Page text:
Barker Beach is a small beach and rocky coastal area on the west side of Alcatraz Island, off the coast of San Francisco, California. It lies just south of the long two-story New Industries Building. During the foggy, early morning hours of Friday, January 13, 1939, five inmates – William “Ty” Martin (AZ-370), Henry Young (AZ-244), Rufus McCain (AZ-267), Dale Stamphill (AZ-435), and Arthur “Doc” Barker (AZ-268) – broke out of their D-Block cells and climbed out of a window that had its bars severed in advance, with the sabotage camouflaged with paint and putty. The five men made it to the water’s edge and began to look for driftwood to build a raft. In the meantime, their absence was discovered and guards swarmed the island with rifles and machine guns. Dark figures were spotted on the western shore and guards opened fire. Stamphill was shot in the legs multiple times but recovered. Doc Barker took a slug in the head and died several hours later. The remaining three inmates gave up immediately and were recaptured without injury. The beach was later named after Doc Barker by the National Park Service.

Alcatraz Wharf is located on the southeast side of Alcatraz Island, in San Francisco Bay, California, US. Classified as building number 33 of the Alcatraz Island National Historic Landmark, its historic name variants were “Alcatraz Dock” and “Alcatraz Pier”. It is the main access point to Alcatraz. Another dock on the island’s northwest side was only used for rock loading. The wharf contained many of the islands historic buildings, including Building 64 (Alcatraz Defensive Barracks), the Bombproof Barracks, Chinatown, Ranger Office, Garage, Dock Tower, Storage Vault, and Firebox #3.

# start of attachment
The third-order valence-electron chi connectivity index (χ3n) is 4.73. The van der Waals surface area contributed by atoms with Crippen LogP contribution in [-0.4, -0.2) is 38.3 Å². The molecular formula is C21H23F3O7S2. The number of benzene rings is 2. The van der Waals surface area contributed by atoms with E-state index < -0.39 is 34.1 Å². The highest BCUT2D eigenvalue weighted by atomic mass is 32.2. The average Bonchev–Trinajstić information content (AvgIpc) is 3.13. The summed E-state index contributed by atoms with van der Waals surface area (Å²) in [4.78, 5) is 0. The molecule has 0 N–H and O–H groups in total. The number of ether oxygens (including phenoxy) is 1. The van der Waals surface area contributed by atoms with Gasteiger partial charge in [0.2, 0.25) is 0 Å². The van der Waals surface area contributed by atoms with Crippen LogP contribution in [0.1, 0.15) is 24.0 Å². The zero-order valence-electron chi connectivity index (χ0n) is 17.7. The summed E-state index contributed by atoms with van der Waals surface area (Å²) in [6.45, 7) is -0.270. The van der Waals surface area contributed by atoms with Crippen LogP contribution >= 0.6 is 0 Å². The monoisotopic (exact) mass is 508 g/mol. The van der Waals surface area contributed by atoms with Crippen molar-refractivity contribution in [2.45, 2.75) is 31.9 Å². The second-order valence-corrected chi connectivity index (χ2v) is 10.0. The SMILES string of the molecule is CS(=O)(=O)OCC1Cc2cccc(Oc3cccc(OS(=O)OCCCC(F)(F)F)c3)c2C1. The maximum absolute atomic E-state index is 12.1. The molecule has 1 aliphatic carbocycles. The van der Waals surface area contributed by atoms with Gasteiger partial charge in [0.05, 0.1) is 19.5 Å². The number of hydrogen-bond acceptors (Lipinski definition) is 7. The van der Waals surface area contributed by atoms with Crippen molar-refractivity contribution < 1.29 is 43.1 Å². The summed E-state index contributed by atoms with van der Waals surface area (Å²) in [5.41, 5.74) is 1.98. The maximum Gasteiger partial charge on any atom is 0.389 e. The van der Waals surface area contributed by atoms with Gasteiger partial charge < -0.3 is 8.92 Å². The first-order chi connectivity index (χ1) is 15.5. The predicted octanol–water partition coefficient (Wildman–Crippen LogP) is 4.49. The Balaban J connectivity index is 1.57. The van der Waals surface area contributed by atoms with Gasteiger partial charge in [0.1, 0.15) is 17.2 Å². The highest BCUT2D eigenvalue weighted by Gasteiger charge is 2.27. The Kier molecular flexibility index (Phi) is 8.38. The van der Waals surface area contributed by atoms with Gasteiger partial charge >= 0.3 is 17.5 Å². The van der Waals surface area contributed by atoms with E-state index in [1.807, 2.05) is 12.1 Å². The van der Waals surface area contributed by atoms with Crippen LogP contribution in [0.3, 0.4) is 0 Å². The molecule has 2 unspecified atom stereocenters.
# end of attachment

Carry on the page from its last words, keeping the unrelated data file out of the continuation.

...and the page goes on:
Building 64, also known as the 64 Building, Building #64 or the Building 64 Residential Apartments, was the first building constructed on the island of Alcatraz off the coast of San Francisco, USA, entirely for the purpose of accommodating the military officers and their families living on the island. Located next to the dock on the southeastern side of the island below the Warden’s House, the three-story apartment block was built in 1905 on the site of a U.S. Army barracks which had been there from the 1860s. It functioned as the Military Guard Barracks from 1906 until 1933. One of its largest apartments in the southwest corner was known as the “Cow Palace” and a nearby alleyway was known as “Chinatown”.

During Federal prison times from 1934, the building gradually fell into a shabby state, and new quarters were built on the Parade Grounds, but most families arriving on the island stayed in Building 64 until a room in the newer quarters was available. Most of the other residential quarters have since been demolished, but Building 64 remains and has since been renovated. During the Occupation of Alcatraz, in 1970 the Native Americans drew graffiti in red around the “United States Penitentiary” sign saying “Indians welcome” and “Indian land”. There is a book store on the ground floor on the left side of the building.